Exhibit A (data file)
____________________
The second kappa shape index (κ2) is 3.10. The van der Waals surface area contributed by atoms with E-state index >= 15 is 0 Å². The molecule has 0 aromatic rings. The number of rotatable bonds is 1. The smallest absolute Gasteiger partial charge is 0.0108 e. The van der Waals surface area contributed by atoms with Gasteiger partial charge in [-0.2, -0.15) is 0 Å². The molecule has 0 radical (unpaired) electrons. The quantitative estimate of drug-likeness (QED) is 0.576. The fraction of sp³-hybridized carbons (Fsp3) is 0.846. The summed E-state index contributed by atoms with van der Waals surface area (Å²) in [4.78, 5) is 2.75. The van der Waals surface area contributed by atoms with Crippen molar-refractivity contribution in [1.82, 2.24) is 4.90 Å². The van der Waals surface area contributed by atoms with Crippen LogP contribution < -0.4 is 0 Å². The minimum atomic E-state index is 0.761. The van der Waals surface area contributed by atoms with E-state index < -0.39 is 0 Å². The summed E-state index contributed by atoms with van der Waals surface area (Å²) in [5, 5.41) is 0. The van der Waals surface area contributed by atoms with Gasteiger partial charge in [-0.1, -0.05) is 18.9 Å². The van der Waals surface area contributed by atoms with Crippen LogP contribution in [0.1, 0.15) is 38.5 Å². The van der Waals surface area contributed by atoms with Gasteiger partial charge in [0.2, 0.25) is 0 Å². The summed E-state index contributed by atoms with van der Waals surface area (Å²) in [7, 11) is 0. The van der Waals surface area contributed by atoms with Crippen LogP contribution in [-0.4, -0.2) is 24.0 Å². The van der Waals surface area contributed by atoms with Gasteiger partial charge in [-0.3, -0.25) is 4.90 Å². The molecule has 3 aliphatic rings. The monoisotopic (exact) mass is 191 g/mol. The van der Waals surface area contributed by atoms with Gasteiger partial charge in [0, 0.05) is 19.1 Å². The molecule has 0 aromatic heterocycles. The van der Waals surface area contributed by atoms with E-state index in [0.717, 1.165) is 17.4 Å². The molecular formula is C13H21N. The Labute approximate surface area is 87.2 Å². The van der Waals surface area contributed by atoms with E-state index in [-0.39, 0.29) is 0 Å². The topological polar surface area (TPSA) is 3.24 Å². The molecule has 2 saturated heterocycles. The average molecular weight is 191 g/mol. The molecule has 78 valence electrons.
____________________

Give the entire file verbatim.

The second kappa shape index (κ2) is 3.10. The van der Waals surface area contributed by atoms with E-state index >= 15 is 0 Å². The molecule has 0 aromatic rings. The number of rotatable bonds is 1. The smallest absolute Gasteiger partial charge is 0.0108 e. The van der Waals surface area contributed by atoms with Gasteiger partial charge in [-0.2, -0.15) is 0 Å². The molecule has 0 radical (unpaired) electrons. The quantitative estimate of drug-likeness (QED) is 0.576. The fraction of sp³-hybridized carbons (Fsp3) is 0.846. The summed E-state index contributed by atoms with van der Waals surface area (Å²) in [4.78, 5) is 2.75. The van der Waals surface area contributed by atoms with Crippen molar-refractivity contribution in [1.82, 2.24) is 4.90 Å². The van der Waals surface area contributed by atoms with Crippen LogP contribution < -0.4 is 0 Å². The minimum atomic E-state index is 0.761. The van der Waals surface area contributed by atoms with E-state index < -0.39 is 0 Å². The summed E-state index contributed by atoms with van der Waals surface area (Å²) in [5, 5.41) is 0. The van der Waals surface area contributed by atoms with Gasteiger partial charge in [-0.1, -0.05) is 18.9 Å². The van der Waals surface area contributed by atoms with Crippen LogP contribution in [0.1, 0.15) is 38.5 Å². The van der Waals surface area contributed by atoms with Gasteiger partial charge in [0.2, 0.25) is 0 Å². The summed E-state index contributed by atoms with van der Waals surface area (Å²) in [7, 11) is 0. The van der Waals surface area contributed by atoms with Crippen LogP contribution in [-0.4, -0.2) is 24.0 Å². The van der Waals surface area contributed by atoms with Gasteiger partial charge in [-0.3, -0.25) is 4.90 Å². The molecule has 3 aliphatic rings. The monoisotopic (exact) mass is 191 g/mol. The van der Waals surface area contributed by atoms with Gasteiger partial charge in [0, 0.05) is 19.1 Å². The molecule has 0 aromatic heterocycles. The van der Waals surface area contributed by atoms with E-state index in [0.717, 1.165) is 17.4 Å². The molecular formula is C13H21N. The Labute approximate surface area is 87.2 Å². The van der Waals surface area contributed by atoms with E-state index in [-0.39, 0.29) is 0 Å². The topological polar surface area (TPSA) is 3.24 Å². The molecule has 2 saturated heterocycles. The average molecular weight is 191 g/mol. The molecule has 78 valence electrons.